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Trail magazine challenge


#1

Trail magazine has issued a challenge called EverestAnyWhere.
Add up all your ascents for the year to see if you have climbed the hight of Everest www.livefortheoutdoors.com/everestanywhere

How far up Everest will your SOTA trips take you?


#2

For 2017:

Position Callsign Total Metres Total Feet Activations
1 KX0R 635591 2085266 212
2 KE5AKL 415797 1364114 153
3 K7PX 332127 1089658 107
4 NA6MG 303651 996189 183
5 N0TA 272982 895613 88
6 HB9BIN 268279 880088 240
7 NM5S 259925 852760 118
8 WG0AT 256934 842974 81
9 K1JD 245266 804679 89
10 SY2BIK 235145 771474 170
11 KT5X 230757 757078 83
12 OK2PDT 199005 652859 279
13 NS7P 196601 645023 129
14 JP3OSW 194965 639647 210
15 F4EGG 191922 629667 82
16 HB9CBR 191012 626622 150
17 K6TAA 183422 601784 62
18 HB9AFI 182075 597309 133
19 KD0YOB 182047 597269 71
20 K6HPX 180186 591097 73

#3

total feet isn’t total feet of ascent which I believe is the challenge; SOTA doesn’t track ascent


#4

Indeed Barry, tracking actual ascent rather than the absolute height of the mountain essentially requires people to have a good GPS log of their route. And GPS height results can be notoriously inaccurate depending on the terrain and the satellite visibilty.

Until we add Nepal, people in Colorado etc. are always going to win an absolute heights contest as they have some of the biggest mountains in SOTA even if they’re not climbing them from sea level.


#5

It’s not a case of climbing to the highest height, more that the magazine provides readers (and others) with a chart to keep their own records of how much vertical height they have climbed in all of their climbs during one year. When they hit 8848 metres, they’climbed the height of everest - of course those climbing Everest start off “part of the way up” I believe as Nepal isn’t at sea level.

Ed.


#6

according to my garmin connect data I made a total ascent of 58.317m last year …
so I hiked mt. everest 6 1/2 times last year :slight_smile:


#7

Hi Martin, first of all well done but that needs to be a comma between the 58 and 317 in “58.317m” otherwise in English it’s read as 58 point 317 metres HI :grinning:


#8

Or a k before the m… very impressive whichever way you look at it!


#9

My SUUNTO watch has recorded 41,067 m of ascent in 2017 :slight_smile:

Sylvia


#10

right, Base Camp is ~14k, you actually start at 9,383 at the Lukla airport.


#11

The Tenzing-Hillary airport is at 2,860 metres ASL, Everest is 8848 metres high. So height to climb is actually 5988 metres. As I said "climbing Everest starts off “part of the way up” .


#12

The Australian Tim Macartney-Snape climbed from sea level. Arguably the first person to have climbed Everest. I think he started in India.


#13

WOW! How long did that take him?


#14

3 months.
Everest: Sea to Summit Expedition

In 1990, Macartney-Snape returned once again to Mt Everest with the idea of climbing the mountain from the sea to the summit. The idea had originally been floated by adventure cameraman, Michael Dillon. With sponsorship provided by Australian Geographic, amongst others, it would take Macartney-Snape three months to achieve this goal.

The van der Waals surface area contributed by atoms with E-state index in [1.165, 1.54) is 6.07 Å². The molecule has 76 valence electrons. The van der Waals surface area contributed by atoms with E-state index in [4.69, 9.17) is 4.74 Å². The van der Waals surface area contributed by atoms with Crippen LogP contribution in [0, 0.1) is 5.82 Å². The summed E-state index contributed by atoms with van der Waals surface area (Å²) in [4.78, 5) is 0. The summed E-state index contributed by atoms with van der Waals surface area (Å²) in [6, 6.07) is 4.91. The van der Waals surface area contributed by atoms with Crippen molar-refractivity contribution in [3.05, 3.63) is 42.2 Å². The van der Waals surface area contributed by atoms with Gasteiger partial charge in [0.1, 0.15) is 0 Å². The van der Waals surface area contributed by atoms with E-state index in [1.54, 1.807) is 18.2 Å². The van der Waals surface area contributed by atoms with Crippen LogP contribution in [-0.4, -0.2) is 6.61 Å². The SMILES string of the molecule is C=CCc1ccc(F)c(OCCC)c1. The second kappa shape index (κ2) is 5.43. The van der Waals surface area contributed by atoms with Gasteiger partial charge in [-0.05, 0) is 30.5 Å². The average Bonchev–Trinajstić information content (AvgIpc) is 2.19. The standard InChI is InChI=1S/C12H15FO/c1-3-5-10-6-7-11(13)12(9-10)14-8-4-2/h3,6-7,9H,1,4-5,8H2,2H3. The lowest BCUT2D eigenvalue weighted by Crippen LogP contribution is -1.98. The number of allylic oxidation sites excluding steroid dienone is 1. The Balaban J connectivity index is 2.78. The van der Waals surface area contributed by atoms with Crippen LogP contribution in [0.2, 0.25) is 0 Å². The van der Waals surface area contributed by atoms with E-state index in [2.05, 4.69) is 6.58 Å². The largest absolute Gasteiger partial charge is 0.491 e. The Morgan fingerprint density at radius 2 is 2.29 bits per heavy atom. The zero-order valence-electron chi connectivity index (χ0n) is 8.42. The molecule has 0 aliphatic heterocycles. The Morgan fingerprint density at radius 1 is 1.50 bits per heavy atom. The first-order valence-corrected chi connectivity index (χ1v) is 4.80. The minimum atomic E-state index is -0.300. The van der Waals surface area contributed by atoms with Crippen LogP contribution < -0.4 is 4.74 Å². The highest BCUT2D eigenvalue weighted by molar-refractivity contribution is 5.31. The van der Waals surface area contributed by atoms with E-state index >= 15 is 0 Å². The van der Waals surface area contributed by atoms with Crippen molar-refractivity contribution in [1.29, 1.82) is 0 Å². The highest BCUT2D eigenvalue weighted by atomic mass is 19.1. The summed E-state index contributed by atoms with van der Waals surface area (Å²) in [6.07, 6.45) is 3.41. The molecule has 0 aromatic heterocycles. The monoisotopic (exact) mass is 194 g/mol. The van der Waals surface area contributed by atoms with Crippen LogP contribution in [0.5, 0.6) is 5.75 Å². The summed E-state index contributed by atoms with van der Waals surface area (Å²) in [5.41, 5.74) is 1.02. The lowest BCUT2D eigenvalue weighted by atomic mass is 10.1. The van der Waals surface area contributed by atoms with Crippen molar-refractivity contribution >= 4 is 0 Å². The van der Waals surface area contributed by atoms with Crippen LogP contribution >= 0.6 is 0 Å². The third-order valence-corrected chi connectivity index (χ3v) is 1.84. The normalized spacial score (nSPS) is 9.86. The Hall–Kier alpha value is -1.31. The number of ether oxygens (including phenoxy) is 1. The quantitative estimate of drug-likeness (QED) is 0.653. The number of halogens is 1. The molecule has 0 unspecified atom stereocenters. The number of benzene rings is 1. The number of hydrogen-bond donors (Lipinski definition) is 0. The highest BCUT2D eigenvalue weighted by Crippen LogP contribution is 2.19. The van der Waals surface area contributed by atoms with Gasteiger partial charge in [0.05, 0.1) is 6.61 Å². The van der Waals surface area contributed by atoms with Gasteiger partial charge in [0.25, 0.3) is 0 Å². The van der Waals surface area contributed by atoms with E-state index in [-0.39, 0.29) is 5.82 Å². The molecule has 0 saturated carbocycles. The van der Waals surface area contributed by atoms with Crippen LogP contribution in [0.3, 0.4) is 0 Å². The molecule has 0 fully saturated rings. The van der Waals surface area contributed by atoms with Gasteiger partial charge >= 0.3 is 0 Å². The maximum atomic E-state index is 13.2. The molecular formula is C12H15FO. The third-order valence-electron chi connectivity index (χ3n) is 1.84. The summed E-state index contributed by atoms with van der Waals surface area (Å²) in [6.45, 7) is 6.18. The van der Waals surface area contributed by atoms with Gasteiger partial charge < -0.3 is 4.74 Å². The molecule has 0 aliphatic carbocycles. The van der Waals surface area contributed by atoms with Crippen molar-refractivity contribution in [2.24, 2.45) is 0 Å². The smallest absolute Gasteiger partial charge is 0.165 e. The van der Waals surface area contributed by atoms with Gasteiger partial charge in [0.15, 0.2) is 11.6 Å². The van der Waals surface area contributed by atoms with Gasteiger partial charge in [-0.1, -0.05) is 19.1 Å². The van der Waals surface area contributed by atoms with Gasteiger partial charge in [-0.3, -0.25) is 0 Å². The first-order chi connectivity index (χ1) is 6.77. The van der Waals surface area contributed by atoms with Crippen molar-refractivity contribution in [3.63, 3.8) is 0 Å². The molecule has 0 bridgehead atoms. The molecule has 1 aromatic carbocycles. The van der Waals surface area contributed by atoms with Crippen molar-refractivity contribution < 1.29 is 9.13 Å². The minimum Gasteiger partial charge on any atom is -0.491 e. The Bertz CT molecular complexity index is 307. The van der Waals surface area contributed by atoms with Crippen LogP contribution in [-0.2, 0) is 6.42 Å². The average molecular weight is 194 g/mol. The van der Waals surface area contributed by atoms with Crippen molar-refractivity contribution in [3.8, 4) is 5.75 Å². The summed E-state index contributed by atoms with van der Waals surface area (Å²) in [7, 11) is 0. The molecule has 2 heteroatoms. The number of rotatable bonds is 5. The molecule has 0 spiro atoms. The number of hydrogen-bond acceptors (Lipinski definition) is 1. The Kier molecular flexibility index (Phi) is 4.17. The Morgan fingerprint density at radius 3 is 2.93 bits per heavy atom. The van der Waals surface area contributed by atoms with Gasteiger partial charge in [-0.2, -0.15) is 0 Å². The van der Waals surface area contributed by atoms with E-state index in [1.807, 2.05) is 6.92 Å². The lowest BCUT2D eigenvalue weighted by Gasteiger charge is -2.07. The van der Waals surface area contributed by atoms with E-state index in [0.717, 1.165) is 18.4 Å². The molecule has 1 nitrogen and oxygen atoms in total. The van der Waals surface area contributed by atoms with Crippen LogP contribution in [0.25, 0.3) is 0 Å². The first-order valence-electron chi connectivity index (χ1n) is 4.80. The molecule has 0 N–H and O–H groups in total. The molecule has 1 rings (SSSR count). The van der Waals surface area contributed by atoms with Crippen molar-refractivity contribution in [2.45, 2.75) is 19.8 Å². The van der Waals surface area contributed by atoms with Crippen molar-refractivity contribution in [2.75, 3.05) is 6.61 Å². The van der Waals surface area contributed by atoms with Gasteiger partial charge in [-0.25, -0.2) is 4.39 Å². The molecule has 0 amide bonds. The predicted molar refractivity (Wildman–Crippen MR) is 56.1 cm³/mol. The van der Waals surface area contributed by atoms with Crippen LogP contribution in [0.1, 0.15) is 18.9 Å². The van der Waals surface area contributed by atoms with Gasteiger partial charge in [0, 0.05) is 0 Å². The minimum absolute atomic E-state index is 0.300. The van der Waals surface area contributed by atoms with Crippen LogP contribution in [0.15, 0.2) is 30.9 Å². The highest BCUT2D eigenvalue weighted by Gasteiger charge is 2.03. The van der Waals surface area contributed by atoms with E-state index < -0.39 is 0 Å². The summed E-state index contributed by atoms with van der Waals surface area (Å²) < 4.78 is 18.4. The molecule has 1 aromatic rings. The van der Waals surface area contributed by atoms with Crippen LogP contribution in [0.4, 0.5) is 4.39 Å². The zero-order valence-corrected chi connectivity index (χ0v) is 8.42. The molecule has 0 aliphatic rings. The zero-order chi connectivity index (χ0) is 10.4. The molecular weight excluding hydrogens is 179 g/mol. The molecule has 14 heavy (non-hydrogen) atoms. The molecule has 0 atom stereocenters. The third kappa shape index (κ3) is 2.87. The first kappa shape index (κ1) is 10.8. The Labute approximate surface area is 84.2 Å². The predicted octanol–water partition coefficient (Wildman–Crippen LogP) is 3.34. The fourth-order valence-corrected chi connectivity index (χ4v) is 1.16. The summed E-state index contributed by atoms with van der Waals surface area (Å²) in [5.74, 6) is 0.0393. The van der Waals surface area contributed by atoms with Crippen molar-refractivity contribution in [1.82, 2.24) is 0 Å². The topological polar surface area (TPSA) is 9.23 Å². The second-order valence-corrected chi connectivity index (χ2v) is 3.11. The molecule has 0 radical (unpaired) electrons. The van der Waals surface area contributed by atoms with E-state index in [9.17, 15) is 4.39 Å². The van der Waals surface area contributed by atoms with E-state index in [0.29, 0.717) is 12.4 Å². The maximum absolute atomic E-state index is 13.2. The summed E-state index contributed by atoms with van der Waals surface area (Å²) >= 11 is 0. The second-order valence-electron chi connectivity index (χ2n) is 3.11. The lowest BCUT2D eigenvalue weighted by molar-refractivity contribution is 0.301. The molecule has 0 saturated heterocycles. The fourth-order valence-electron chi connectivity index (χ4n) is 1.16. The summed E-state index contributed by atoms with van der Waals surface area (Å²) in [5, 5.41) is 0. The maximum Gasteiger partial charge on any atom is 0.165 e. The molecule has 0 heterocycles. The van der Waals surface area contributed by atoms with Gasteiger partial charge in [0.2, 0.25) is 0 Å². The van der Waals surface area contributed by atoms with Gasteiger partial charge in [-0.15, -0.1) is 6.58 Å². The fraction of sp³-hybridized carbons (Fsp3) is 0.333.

This was the first time anyone had walked from sea level and reached the top of Mt Everest, as even the first expeditions started from Kathmandu, at 1400m above sea level. While planning the expedition, Macartney-Snape and his then wife, Dr Ann Ward, were living in Meekatharra, Western Australia where she was stationed with the Royal Flying Doctor Service. Macartney-Snape trained for the upcoming expedition with demanding runs in the 40 degree heat of the surrounding bush and short, solo climbs on the large boulders around Meekatharra.

The 500 vertical metres from the Bay of Bengal involved a 1200 km walk from the sea, leaving Ganga Sagar on 5 February 1990, walking through India to the Nepalese border. He was joined by Ward, his sister Pip, film-maker Mike Dillon, Nepali cook Tenzing Sherpa and Charles Norwood, who drove a Land Rover with gear for the trek.

Macartney-Snape planned to avoid three large expeditions attempting the South Col route, by climbing Everest via the more difficult West Ridge, then traversing to descend the standard South Col route. He reached nearly 7500m on acclimatisation sorties, but bad weather and a strong avalanche risk changed Macartney-Snape’s plans to ascend via the South Col route. After two preparatory trips through the Khumbu Icefall to the Western Cwm, he left his team on 7 May to attempt the summit solo and without supplemental oxygen, carrying a pack with a tent, food, fuel and a movie camera to the South Col at 8000m. Light-headed and plagued by bouts of diarrhea following the challenging solo climb up the Lhotse Face, Macartney-Snape rested a day before setting out for the summit of Everest at 9.30pm on 10 May in bright moonlight. Climbing solo, weak with nausea and diarrhea and having eaten little in the previous days, it took nearly six hours in –30 C cold for him to ascend from 8,230 m and 8,536 m, nearly falling to his death at midnight when stopping to adjust the movie camera he carried. Then he climbed the South-East Ridge from the South Summit to the true summit.[15] He achieved his second ascent of Everest at about 9.45 am on 11 May, the first to climb from sea to summit. On the summit he unfurled the flag of the Australian Geographic Society, his sponsor, and that of the Foundation for Humanity’s Adulthood (now named the World Transformation Movement).[16]


#15

Andy,
Interesting! Thanks for pulling those numbers out of the database,
Ken